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Earlier this summer, when I was visiting Israel, I had the amazing opportunity to be at the Western Wall as Shabbat (Sabbath) was coming in. As we arrived, the heat of the day was quickly dissipating and a palpable energy was humming in the air. The arrival of Shabbat was announced over a loud-speaker and suddenly, the entire place erupted with cheering, singing, and dancing. Great big dancing circles formed, pulling into its center tee-shirt wearing tourists visiting on birthright, ultra-orthodox with their tassels and perfectly curled sidelocks, and everyone in between. It reminded me of a wedding celebration or a concert.
Afterward a local Jewish family hosted our group for Shabbat dinner where we ate piles of challah bread and hummus, shared stories about our experience in Israel, toasted L’Chayim (to life), and talked and laughed for hours as the full moon lit the sky overhead. It is a memory that will forever be carved in my mind as one of the most blissful experiences of my life. It was also completely unexpected.
Whether implicitly or explicitly, I had somehow come to associate sabbath as one of those “rules” that we didn’t “need to follow” anymore because of Jesus. It was one of those nitpicky laws that Christians were granted freedom from with the death of Christ. But our hosts in Israel talked about how Shabbat was the great equalizer; everyone had a day of rest, regardless of age, race, gender, or socioeconomic status. Everyone in the whole country looked forward each week to a Sabbath evening spent with food, family, music, scripture, and love.
While I do believe that Christians are free from the yoke of the law, including the Sabbath, I also believe that Sabbath was given to the people of God as a gift. This concept of a day of rest was unheard of in the Ancient Near East, but the God of the Israelites wanted to remind his people that the God they served cared about their needs. It also served as a weekly reminder that they were dependent upon the Lord and that he would care for them. By Jesus’s time, the Pharisees and the Scribes had taken Sabbath and sucked the joy of out if. They had added restrictions and fought over what could or couldn’t be done to the slightest details and made it a burden rather than the gift that God had intended. And I am convinced that Sabbath is, indeed, a gift and that we need Sabbath now, more than ever. We need rest and renewal as much as we need to be reminded that God is the One in control, no matter how hard we might hustle to prove otherwise.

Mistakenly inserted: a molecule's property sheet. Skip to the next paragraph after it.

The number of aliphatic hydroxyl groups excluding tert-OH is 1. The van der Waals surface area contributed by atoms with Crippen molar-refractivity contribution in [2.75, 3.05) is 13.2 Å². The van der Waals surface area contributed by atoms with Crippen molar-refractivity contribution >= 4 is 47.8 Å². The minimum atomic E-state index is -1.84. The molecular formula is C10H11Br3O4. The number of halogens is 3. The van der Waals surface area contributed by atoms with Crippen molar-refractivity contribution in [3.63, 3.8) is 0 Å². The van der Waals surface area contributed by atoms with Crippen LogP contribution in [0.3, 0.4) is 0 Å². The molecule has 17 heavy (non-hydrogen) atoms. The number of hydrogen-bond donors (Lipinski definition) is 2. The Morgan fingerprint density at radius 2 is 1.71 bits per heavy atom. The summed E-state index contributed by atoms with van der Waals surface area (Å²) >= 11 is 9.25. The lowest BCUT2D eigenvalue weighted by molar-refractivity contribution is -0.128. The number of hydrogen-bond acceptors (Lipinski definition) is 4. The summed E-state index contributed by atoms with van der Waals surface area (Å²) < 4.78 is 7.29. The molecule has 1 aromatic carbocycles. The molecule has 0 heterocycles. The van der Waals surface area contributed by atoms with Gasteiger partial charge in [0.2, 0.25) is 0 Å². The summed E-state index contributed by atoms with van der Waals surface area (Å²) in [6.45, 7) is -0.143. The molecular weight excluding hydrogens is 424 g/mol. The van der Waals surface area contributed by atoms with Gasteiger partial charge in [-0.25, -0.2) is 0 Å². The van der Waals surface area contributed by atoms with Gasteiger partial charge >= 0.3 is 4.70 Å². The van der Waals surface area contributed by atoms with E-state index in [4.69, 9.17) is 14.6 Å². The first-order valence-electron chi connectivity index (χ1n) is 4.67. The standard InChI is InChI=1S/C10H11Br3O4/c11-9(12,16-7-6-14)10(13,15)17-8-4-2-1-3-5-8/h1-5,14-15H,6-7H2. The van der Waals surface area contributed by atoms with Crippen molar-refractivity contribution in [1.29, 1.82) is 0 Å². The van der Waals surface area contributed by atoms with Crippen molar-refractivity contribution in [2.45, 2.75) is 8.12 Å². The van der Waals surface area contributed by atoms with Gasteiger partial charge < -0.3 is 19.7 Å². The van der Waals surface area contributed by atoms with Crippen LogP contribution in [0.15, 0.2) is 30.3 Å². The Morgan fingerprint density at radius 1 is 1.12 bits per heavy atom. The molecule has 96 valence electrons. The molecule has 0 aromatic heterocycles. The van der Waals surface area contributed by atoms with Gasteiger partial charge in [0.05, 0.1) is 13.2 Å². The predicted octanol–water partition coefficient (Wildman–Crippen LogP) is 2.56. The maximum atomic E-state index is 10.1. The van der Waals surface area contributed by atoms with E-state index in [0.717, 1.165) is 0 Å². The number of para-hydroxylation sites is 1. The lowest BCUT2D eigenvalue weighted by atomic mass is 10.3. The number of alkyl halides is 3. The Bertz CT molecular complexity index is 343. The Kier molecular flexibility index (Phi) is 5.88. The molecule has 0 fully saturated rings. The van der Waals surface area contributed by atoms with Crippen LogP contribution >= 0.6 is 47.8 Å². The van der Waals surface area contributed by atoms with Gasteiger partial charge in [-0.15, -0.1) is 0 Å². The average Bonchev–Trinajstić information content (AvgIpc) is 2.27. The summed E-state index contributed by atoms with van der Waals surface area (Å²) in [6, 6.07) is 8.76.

If you are interested in practicing Sabbath regularly, here are some ideas to help you get started. I personally follow the Jewish tradition of beginning Sabbath at sundown on Friday and ending at sundown on Saturday, but do what works best for you.
Keep in mind, this time is for you to rest and grow closer to God. Experiment week to week or month to month and find a rhythm that works best for you and your family. Enjoy the gift of rest that the Lord has blessed you with, and remember that you are worth so much more than what you accomplish each week.